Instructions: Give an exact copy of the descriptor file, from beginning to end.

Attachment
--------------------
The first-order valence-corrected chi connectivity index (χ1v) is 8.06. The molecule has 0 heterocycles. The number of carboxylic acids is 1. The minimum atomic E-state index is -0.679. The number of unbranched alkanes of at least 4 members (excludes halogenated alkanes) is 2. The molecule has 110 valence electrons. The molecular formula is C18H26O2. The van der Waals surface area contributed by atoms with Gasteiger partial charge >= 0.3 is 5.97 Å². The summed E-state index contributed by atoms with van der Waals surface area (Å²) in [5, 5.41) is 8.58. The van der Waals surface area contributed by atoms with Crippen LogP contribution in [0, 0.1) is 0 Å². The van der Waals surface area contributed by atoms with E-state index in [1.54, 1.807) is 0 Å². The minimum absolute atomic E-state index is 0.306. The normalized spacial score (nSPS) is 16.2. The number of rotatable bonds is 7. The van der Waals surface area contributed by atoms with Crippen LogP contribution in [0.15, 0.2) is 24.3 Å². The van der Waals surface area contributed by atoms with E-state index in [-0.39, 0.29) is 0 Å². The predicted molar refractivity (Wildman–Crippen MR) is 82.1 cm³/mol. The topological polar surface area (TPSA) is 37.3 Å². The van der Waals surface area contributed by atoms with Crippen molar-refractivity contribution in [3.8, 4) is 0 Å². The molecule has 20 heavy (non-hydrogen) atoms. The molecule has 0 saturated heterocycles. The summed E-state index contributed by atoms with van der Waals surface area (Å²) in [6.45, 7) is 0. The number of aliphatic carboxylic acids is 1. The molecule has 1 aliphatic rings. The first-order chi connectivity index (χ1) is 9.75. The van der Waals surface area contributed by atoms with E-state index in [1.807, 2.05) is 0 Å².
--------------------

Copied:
The first-order valence-corrected chi connectivity index (χ1v) is 8.06. The molecule has 0 heterocycles. The number of carboxylic acids is 1. The minimum atomic E-state index is -0.679. The number of unbranched alkanes of at least 4 members (excludes halogenated alkanes) is 2. The molecule has 110 valence electrons. The molecular formula is C18H26O2. The van der Waals surface area contributed by atoms with Gasteiger partial charge >= 0.3 is 5.97 Å². The summed E-state index contributed by atoms with van der Waals surface area (Å²) in [5, 5.41) is 8.58. The van der Waals surface area contributed by atoms with Crippen LogP contribution in [0, 0.1) is 0 Å². The van der Waals surface area contributed by atoms with E-state index in [1.54, 1.807) is 0 Å². The minimum absolute atomic E-state index is 0.306. The normalized spacial score (nSPS) is 16.2. The number of rotatable bonds is 7. The van der Waals surface area contributed by atoms with Crippen LogP contribution in [0.15, 0.2) is 24.3 Å². The van der Waals surface area contributed by atoms with E-state index in [-0.39, 0.29) is 0 Å². The predicted molar refractivity (Wildman–Crippen MR) is 82.1 cm³/mol. The topological polar surface area (TPSA) is 37.3 Å². The van der Waals surface area contributed by atoms with Crippen molar-refractivity contribution in [3.8, 4) is 0 Å². The molecule has 20 heavy (non-hydrogen) atoms. The molecule has 0 saturated heterocycles. The summed E-state index contributed by atoms with van der Waals surface area (Å²) in [6.45, 7) is 0. The number of aliphatic carboxylic acids is 1. The molecule has 1 aliphatic rings. The first-order chi connectivity index (χ1) is 9.75. The van der Waals surface area contributed by atoms with E-state index in [1.807, 2.05) is 0 Å².